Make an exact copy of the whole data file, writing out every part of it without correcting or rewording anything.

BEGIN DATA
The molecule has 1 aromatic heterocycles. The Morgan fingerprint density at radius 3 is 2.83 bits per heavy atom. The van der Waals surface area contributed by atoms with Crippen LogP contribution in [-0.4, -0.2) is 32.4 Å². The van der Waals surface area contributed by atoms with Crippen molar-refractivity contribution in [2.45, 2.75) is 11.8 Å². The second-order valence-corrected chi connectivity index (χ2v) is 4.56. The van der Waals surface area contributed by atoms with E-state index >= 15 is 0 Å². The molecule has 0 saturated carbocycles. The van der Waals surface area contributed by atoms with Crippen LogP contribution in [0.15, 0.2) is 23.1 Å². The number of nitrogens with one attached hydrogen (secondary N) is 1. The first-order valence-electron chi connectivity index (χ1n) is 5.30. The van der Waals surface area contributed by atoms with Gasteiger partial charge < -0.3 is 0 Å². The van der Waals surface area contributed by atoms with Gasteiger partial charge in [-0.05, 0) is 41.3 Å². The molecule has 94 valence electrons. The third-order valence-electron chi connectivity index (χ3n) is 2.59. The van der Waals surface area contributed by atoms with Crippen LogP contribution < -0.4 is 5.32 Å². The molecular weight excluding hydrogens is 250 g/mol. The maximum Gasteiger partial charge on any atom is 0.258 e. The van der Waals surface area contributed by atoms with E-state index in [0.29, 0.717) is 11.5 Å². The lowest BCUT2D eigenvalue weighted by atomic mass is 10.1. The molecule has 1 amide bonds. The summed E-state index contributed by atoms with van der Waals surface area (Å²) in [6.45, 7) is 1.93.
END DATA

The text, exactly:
The molecule has 1 aromatic heterocycles. The Morgan fingerprint density at radius 3 is 2.83 bits per heavy atom. The van der Waals surface area contributed by atoms with Crippen LogP contribution in [-0.4, -0.2) is 32.4 Å². The van der Waals surface area contributed by atoms with Crippen molar-refractivity contribution in [2.45, 2.75) is 11.8 Å². The second-order valence-corrected chi connectivity index (χ2v) is 4.56. The van der Waals surface area contributed by atoms with E-state index >= 15 is 0 Å². The molecule has 0 saturated carbocycles. The van der Waals surface area contributed by atoms with Crippen LogP contribution in [0.15, 0.2) is 23.1 Å². The number of nitrogens with one attached hydrogen (secondary N) is 1. The first-order valence-electron chi connectivity index (χ1n) is 5.30. The van der Waals surface area contributed by atoms with Gasteiger partial charge < -0.3 is 0 Å². The van der Waals surface area contributed by atoms with Gasteiger partial charge in [-0.05, 0) is 41.3 Å². The molecule has 94 valence electrons. The third-order valence-electron chi connectivity index (χ3n) is 2.59. The van der Waals surface area contributed by atoms with Crippen LogP contribution < -0.4 is 5.32 Å². The molecular weight excluding hydrogens is 250 g/mol. The maximum Gasteiger partial charge on any atom is 0.258 e. The van der Waals surface area contributed by atoms with E-state index in [0.29, 0.717) is 11.5 Å². The lowest BCUT2D eigenvalue weighted by atomic mass is 10.1. The molecule has 1 amide bonds. The summed E-state index contributed by atoms with van der Waals surface area (Å²) in [6.45, 7) is 1.93.